Video Game Theory applied to Healthcare IT

My twelve-year-old son overheard a conversation I was having about EHR, Meaningful Use, and ICD-10, and I watched his eyes glaze over.  So I tried to explain it to him in terms I thought he might understand.  Maybe this explanation is the one I should have used with my client.

John and Sally have a thousand dollars in the bank.  They pool some of their money and have a hundred dollars to spend on video games.  The game they really want, Project From Hell, costs sixty dollars.  About half the people who play Project From Hell never make it to the end, and never get the chance to claim their prize.  It takes two years to play, and one or both of them could be eliminated from the game for failing to play well.

The second game is a take-off on Faust, Sell Your Soul to the Devil.  To play this game, you must first beat Project From HellSell Your Soul costs thirty dollars.  However, the upside is that if you win, which is not very likely, you can earn two dollars.

The third game, Bet Your Savings, is the most intriguing.  All kids who have a computer must play Bet Your Savings, which costs thirty-five dollars.  The way Bet Your Savings works is that if you do not play, or if you play and lose, ten percent of the money in your bank account disappears.

I asked my son which games John and Sally should buy.  He said if they bought Project From Hell and Sell Your Soul, they would only have ten dollars left, and that the reward from Sell Your Soul, two dollars, was not worth much.  He also noted they do not have enough money to buy all three, and that since Bet Your Savings was mandatory, unless John and Sally wanted to automatically lose ten percent of their savings, they must choose Bet Your Savings.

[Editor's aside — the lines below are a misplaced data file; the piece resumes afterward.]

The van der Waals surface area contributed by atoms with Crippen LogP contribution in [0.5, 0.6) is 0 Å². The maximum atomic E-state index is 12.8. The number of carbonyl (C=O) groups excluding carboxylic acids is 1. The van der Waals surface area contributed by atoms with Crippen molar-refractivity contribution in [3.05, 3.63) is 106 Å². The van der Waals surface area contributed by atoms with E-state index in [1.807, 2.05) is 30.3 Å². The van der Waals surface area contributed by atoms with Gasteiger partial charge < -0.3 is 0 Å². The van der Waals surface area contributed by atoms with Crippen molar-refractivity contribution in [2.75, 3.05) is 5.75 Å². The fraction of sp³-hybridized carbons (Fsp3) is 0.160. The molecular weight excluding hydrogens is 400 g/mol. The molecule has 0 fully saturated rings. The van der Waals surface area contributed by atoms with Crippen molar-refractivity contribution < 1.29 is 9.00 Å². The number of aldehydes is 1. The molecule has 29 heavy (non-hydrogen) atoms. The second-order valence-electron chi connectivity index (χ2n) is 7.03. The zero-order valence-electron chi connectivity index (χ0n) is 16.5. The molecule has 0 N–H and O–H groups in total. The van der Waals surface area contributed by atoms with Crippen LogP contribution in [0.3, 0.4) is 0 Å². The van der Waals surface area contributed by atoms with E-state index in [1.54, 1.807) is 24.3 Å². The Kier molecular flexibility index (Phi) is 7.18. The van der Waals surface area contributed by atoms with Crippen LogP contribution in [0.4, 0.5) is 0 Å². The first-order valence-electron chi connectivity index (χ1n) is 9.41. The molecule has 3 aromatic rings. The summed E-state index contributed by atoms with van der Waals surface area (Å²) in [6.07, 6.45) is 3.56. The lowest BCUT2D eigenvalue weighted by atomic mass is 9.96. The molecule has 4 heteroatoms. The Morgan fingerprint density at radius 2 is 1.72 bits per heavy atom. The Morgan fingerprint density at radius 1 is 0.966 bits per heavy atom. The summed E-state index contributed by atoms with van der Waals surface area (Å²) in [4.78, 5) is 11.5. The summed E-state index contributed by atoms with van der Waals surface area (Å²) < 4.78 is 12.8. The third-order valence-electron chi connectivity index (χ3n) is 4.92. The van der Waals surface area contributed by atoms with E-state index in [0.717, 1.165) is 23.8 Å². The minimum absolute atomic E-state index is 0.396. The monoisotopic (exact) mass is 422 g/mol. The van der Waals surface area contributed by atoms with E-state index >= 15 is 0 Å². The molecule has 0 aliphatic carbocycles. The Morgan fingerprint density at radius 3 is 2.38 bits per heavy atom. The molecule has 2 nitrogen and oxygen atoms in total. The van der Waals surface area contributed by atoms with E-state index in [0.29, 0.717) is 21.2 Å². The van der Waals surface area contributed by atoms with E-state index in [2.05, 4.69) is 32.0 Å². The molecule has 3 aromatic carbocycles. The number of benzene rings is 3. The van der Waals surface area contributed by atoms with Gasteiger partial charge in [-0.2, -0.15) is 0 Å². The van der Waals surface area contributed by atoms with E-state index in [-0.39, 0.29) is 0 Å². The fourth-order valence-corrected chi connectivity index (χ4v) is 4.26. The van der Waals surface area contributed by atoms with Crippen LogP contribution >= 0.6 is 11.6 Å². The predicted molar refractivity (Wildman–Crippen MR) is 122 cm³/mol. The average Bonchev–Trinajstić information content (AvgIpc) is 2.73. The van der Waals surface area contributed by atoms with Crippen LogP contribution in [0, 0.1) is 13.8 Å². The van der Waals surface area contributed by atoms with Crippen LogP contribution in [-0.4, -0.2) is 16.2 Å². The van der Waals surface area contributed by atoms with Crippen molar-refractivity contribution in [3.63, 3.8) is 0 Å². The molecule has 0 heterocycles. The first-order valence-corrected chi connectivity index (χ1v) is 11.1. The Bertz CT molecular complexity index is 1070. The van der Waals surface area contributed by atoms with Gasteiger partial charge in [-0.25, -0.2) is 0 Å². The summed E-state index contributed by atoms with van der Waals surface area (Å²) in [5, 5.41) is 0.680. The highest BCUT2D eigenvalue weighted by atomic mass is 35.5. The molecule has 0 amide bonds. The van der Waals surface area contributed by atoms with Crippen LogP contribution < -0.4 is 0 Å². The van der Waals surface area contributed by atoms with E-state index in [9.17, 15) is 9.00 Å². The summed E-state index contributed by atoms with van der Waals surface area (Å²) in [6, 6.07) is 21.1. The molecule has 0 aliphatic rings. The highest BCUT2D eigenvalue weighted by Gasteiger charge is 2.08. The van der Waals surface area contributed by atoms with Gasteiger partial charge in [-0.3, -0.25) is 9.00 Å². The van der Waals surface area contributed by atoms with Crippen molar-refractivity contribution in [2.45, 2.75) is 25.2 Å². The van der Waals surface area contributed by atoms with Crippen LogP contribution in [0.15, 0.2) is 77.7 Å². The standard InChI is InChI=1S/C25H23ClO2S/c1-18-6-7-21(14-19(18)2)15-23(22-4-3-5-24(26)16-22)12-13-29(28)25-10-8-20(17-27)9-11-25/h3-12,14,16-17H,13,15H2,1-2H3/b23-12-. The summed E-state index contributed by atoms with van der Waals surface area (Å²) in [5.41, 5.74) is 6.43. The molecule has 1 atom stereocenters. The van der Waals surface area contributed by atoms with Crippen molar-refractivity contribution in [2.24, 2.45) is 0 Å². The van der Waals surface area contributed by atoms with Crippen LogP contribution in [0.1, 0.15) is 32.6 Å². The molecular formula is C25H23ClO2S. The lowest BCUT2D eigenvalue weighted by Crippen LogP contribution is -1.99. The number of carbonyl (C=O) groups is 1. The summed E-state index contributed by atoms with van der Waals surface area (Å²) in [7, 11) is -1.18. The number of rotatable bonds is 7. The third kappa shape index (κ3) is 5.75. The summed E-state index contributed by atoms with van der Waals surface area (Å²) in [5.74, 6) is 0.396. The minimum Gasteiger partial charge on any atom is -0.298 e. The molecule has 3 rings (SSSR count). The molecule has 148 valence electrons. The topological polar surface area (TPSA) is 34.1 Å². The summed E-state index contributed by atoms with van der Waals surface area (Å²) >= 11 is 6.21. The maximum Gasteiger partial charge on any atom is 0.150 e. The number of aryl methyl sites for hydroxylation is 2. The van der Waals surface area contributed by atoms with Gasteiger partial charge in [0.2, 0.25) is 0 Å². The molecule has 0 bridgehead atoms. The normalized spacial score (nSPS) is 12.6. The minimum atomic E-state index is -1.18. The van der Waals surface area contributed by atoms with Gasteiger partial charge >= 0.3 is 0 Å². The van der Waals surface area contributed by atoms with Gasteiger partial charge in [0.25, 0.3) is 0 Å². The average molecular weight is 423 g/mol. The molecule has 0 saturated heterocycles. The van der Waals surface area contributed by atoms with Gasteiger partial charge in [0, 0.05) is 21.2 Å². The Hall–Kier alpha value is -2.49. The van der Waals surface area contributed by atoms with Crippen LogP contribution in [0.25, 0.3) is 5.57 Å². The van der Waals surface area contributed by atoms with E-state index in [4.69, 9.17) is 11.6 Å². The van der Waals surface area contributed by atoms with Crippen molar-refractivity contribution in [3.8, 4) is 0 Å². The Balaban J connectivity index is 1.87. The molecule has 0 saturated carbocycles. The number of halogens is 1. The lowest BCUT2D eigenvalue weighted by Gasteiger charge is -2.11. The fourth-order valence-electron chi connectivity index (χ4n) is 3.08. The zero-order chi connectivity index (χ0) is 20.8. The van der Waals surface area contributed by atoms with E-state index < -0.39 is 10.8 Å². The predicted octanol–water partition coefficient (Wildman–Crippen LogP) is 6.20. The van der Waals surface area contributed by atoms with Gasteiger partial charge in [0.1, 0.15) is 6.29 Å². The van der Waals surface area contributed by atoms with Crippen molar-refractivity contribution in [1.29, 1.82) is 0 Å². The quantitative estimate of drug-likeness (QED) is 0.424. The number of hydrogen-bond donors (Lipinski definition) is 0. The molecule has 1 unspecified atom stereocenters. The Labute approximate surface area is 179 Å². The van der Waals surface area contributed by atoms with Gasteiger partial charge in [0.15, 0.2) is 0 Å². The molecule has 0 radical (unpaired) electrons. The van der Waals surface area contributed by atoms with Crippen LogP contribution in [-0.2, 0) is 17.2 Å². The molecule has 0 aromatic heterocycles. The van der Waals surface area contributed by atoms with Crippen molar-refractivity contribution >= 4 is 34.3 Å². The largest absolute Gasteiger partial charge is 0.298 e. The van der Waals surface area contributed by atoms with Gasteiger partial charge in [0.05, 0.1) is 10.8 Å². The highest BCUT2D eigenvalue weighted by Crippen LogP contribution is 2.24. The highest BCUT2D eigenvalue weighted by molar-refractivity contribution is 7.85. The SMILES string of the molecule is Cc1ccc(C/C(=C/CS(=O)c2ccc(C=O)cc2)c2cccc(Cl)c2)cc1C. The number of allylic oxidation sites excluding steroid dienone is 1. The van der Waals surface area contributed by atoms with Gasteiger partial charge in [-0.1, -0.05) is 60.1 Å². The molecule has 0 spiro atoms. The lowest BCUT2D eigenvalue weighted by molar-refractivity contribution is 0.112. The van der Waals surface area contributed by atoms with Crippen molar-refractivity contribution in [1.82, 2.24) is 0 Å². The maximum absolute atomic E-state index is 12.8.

He decided they should buy Project From Hell and Bet Your Savings.

By now you have figured out the Project from Hell is your EHR, Sell Your Soul is Meaningful Use, and Bet Your Savings is your ICD-10 initiative.

Resources are scarce.  Do you have enough money to do Meaningful Use and ICD-10 correctly?  Many hospitals do not, and yet they are charging full tilt at meeting Meaningful Use to possibly net a few dollars.  Many hospitals have not invested enough to meet ICD-10.

Where should you place your limited resources?  If you are still confused, feel free to ask my son.


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